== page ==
St. Louis Cardinals manager Mike Matheny has been trying to pick his spots in terms of when to give 36-year-old first baseman Lance Berkman days off because of his history of knee problems.
Now, he may not have a choice.
Berkman left Saturday night's game with an injured right knee after stretching for a throw from shortstop Rafael Furcal on Justin Sellers' groundout for the third out of the second inning. Matt Carpenter took over at first and committed a fielding error on a hard-hit grounder by former Cardinal Adam Kennedy in the fourth, allowing the game's first two runs to score in Jake Westbrook's 6-0 loss to Clayton Kershaw and the Los Angeles Dodgers.
"You go up against a lineup like that and against a pitcher like Kershaw and you know that any kind of mistake is probably going to cost you. And it did," Matheny said. "That was a play that can be made — and most often would be made — but it didn't happen and it ended up costing us a couple of runs. Pitchers are going to start thinking that they need to do more when the plays aren't made behind them."
Westbrook (4-3) was charged with four runs — three earned — and six hits in 6 1-3 innings. The 34-year-old right-hander, pitching at Dodger Stadium for the first time in his 12-year career, departed after giving up Kershaw's opposite-field double off the glove of left fielder Matt Holliday. It was Kershaw's first extra-base hit after hitting 28 singles over five seasons.
Tony Gwynn Jr. greeted Eduardo Sanchez with a single that drove in Kershaw. The Dodgers got two more runs that inning when Gwynn scored on Sanchez's wild pitch and Andre Ethier added an RBI single that increased his NL-best RBI total to 36.
Westbrook knew he would have his work cut out for himself facing the Dodgers' ace, but he didn't let that distract him.
"You try not to do that, because you always want to go out there and throw a decent ballgame and put up zeros no matter who you're facing," Westbrook said. "If you put too much added pressure on yourself, it's really counter-productive. So you just go out there and pitch your game and do the best you can."
Berkman had just come off the disabled list last Sunday after being sidelined for 21 games because of a strained left calf he aggravated while chasing a popup. Another trip to the DL is a distinct possibility, judging by the way he was limping around in the clubhouse.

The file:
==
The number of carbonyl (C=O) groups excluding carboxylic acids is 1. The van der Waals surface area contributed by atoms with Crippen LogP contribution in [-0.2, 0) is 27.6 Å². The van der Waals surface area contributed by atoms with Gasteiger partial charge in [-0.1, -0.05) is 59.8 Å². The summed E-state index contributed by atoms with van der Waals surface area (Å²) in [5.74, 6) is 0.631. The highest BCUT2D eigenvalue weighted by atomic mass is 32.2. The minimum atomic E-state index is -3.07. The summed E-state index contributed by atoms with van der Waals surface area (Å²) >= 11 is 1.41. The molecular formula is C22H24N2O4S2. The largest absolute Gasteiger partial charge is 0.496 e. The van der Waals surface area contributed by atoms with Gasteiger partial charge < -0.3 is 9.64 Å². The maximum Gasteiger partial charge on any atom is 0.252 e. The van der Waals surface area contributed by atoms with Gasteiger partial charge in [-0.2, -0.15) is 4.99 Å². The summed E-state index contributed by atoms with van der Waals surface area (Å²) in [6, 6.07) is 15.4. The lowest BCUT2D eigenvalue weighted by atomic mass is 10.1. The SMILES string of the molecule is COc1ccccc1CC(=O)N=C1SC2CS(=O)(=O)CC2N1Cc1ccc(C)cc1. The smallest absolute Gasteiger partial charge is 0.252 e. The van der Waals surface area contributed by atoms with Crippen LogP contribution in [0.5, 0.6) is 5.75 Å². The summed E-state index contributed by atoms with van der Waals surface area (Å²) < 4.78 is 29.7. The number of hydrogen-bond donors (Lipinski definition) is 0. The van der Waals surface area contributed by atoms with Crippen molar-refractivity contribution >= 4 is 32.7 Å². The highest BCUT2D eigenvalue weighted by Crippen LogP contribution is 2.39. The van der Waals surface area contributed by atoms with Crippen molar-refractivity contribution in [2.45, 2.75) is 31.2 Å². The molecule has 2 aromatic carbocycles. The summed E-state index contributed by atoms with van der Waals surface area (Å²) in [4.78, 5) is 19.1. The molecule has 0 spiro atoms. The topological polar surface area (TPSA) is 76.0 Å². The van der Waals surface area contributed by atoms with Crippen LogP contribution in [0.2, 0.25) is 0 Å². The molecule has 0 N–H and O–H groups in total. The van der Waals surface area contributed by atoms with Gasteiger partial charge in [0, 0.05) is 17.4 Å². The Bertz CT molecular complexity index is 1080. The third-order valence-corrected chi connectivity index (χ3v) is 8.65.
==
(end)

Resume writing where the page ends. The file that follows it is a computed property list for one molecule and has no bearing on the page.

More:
"I wish I knew," said Berkman, who has been on the DL five times. "We're just going to wait and see what the MRI says, but it just doesn't feel right. It buckled on me twice, and I don't know why it did that. I was able to move around OK in here, and then it buckled again. So I have to be careful with it. It's not too painful, but it's just a weird feeling. I wish I could describe it. There's a little bit of instability that's mildly concerning."
The switch-hitting Berkman, a six-time All-Star and the NL comeback player of the year in 2011, has played in only 13 games this season and is batting .333 with a homer and four RBIs.
In Friday night's series opener, he homered as a pinch-hitter against Dodgers closer Kenley Jansen with two outs in the ninth to tie the score, before the Cardinals lost in the bottom half on a bases-loaded walk. The homer ended the longest season-opening home run drought of his career after 40 at-bats.
The 12-year veteran underwent knee surgeries while with the Houston Astros — two on each. So needless to say, the defending World Series champions are waiting with baited breath on the results of his upcoming MRI exam.
"I'd be surprised if it was anything that major," Berkman said. "My guess is that I probably got a little meniscus sting. I think it's well-documented that my knees aren't perfect. They've had a lot of mileage, so from time to time, they get a bit cranky. So it wasn't totally unexpected."
Kershaw posted his fourth career shutout with a six-hitter. The reigning NL Cy Young winner earned the seventh complete game of his career on 116 pitches, striking out four and not allowing a runner past second base against an offense that came in leading the NL in team batting average, runs, homers, on-base percentage and slugging percentage.
"From the very first pitch of the game, we knew right away that they were going to be aggressive and swing the bats," Dodgers catcher A.J. Ellis said. "That's the tone a lot of teams have set against Kershaw this year, and tonight was no different."
Kershaw did not walk a batter for the third time this season while lowering his ERA from 2.22 to 1.90. The 24-year-old left-hander, who is 14-1 with a 1.40 ERA in his last 19 starts at home.
Sellers triggered a four-run seventh inning with his first home run of the season for the NL West-leading Dodgers, who improved the best record in the majors to 27-13. They beat the Cardinals for the sixth straight time — their longest winning streak against St. Louis since an eight-game stretch from July 24, 1975 through May 12, 1976.
Notes: In eight starts this season, Westbrook has yielded just one run over the first three innings. He has made only two other regular-season appearances against the Dodgers, both in relief for Cleveland in 2003.